Demystifying a commodity - Rubber

Demystifying a commodity — Rubber

Rubber is an elastic solid substance extracted from the latex of various tropical trees which is then refined and sold to manufacturers. India is the world’s third largest producer. Thailand and Indonesia are ahead. In India, natural rubber is exported under the brand ‘Indian National Rubber’ and is promoted by the Rubber Board of India. India is also the fourth largest consumer of rubber in the world.

Where does it grow?

In India, rubber cultivation is confined to two States — Kerala and Tamil Nadu (the two together contribute 90 per cent of domestic production). Rubber requires 250-300 cm of rainfall throughout the year. There should not be any dry spell or strong winds. Six hours of sunlight is needed every day.

Rubber futures

The rubber futures contract is traded only on the National Multi-Commodity Exchange of India Ltd (NMCE)

On NMCE, rubber futures are traded between 10 am and 5 pm, Monday to Friday. One lot is one MT (metric tonne) and the price is quoted per 100 kg.

An initial margin amount is required to take position in futures contract. Presently, the near month (May) contract attracts margin of about 10.5 per cent. You also need to pay for brokerage and service tax. Rubber futures is exempt from commodities transaction tax (CTT).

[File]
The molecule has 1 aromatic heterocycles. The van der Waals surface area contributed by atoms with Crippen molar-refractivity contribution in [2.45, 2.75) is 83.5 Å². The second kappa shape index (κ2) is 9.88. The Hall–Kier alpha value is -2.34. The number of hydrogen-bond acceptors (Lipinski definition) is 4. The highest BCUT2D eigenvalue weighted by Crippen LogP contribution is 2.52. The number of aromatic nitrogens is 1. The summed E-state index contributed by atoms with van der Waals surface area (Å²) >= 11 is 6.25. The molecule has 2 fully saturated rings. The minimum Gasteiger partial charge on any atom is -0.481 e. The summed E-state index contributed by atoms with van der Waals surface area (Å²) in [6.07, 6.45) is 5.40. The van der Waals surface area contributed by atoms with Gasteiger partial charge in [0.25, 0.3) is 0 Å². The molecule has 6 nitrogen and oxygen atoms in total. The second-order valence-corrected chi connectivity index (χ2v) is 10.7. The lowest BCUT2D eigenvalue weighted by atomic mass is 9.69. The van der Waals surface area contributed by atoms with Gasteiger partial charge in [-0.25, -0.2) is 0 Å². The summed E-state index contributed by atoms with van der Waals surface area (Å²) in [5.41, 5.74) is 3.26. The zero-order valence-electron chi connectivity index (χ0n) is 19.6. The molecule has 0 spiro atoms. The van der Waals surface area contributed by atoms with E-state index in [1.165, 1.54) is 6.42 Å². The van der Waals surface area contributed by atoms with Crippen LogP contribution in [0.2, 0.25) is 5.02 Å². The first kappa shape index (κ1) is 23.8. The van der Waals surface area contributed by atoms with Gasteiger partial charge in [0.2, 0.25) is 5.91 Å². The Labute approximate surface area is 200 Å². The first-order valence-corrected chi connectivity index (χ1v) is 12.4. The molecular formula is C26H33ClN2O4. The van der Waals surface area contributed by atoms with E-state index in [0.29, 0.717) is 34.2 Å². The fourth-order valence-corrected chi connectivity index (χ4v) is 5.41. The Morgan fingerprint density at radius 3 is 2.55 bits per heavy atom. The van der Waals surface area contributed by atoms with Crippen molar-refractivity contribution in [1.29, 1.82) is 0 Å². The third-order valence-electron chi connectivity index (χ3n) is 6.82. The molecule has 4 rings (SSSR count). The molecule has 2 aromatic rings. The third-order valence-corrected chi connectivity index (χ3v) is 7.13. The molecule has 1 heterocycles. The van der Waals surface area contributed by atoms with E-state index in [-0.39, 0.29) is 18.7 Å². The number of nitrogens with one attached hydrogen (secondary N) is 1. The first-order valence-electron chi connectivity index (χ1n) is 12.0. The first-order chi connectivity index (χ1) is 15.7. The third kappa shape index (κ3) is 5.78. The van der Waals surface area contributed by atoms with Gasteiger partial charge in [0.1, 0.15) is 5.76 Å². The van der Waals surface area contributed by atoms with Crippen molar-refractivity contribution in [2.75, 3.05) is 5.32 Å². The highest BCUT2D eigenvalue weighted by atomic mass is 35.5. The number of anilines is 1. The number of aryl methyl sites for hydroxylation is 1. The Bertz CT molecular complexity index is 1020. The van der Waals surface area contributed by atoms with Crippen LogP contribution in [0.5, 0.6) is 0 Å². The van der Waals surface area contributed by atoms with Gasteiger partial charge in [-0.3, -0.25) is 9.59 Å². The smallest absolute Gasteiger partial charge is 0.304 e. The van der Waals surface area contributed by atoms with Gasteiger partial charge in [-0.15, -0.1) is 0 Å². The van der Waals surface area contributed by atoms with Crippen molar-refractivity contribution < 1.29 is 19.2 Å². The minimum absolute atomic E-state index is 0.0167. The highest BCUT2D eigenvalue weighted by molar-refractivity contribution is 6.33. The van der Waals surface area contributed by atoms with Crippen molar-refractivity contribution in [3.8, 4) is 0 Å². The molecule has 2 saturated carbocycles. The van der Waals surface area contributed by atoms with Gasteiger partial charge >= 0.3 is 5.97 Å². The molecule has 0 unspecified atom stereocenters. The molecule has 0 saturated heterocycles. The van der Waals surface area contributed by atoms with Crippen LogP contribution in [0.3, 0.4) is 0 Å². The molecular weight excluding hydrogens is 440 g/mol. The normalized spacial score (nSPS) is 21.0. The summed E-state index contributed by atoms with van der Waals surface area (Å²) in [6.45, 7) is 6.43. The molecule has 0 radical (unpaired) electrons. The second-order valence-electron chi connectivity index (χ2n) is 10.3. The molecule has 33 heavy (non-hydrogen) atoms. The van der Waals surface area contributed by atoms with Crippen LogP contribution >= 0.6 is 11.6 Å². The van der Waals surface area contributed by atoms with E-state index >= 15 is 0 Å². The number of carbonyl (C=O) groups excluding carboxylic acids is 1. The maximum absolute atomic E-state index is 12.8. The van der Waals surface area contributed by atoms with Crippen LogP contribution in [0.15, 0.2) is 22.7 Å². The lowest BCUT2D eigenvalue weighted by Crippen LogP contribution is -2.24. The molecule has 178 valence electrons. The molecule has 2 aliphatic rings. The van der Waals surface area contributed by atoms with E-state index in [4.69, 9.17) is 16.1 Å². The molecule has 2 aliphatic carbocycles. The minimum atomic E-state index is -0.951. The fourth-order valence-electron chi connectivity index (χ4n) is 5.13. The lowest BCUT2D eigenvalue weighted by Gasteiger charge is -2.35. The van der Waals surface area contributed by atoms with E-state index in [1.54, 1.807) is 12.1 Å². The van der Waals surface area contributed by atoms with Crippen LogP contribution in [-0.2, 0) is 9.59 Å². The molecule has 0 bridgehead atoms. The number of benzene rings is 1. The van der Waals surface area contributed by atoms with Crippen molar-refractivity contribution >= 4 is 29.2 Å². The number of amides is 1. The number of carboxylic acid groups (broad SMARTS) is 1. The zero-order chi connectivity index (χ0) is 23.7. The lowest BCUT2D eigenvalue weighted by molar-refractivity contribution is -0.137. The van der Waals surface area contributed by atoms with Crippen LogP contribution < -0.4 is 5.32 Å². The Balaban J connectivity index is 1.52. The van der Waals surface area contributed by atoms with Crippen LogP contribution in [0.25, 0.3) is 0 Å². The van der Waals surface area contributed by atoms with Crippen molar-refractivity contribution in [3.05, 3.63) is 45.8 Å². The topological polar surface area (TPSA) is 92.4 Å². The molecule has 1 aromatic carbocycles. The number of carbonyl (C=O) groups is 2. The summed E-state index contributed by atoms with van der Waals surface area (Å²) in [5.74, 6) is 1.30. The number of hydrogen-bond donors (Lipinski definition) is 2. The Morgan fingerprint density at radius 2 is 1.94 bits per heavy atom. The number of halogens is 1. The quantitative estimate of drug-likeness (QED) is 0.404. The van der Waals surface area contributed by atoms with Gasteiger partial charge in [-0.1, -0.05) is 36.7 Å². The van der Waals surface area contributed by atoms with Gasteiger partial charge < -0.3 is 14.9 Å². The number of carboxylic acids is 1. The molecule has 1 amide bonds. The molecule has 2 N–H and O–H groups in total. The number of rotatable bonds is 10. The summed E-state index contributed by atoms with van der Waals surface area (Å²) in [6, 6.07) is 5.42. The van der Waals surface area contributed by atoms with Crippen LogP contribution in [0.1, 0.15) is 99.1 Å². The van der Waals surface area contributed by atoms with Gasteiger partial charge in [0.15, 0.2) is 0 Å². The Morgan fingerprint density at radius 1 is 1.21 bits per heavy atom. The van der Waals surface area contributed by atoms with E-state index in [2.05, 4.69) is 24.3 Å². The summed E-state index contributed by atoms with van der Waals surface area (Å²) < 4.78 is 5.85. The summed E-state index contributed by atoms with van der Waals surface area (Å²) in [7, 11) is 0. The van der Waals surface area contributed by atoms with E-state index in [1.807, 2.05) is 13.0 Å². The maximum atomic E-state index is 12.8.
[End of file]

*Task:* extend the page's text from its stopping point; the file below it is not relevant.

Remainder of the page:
The peak production period for rubber begins end of September and goes till end of January during which time volumes surge in the futures market to a daily average of ₹90-100 crore. Participants such as importers, exporters and tyre companies are the key players in rubber futures in India. Development of automobile industry, international prices, seasonal changes and availability of synthetic rubber influence prices in the futures market for rubber.

Rubber farmers sell their produce either to the dealers directly or to the co-operative society, both registered under the Rubber Board of India. Traders should fulfil the quality specifications as mentioned by the exchange in the case of physical delivery. The basis centre for physical delivery of rubber is at Kochi or Ernakulam and at other centres such as Kottayam, Calicut, Malapuram and Trichur. The Rubber Board monitors and promotes the rubber industry in India. The spot prices for rubber are displayed at the Rubber Board.

With inputs from Anu Pai, Analyst, Geofin Comtrade

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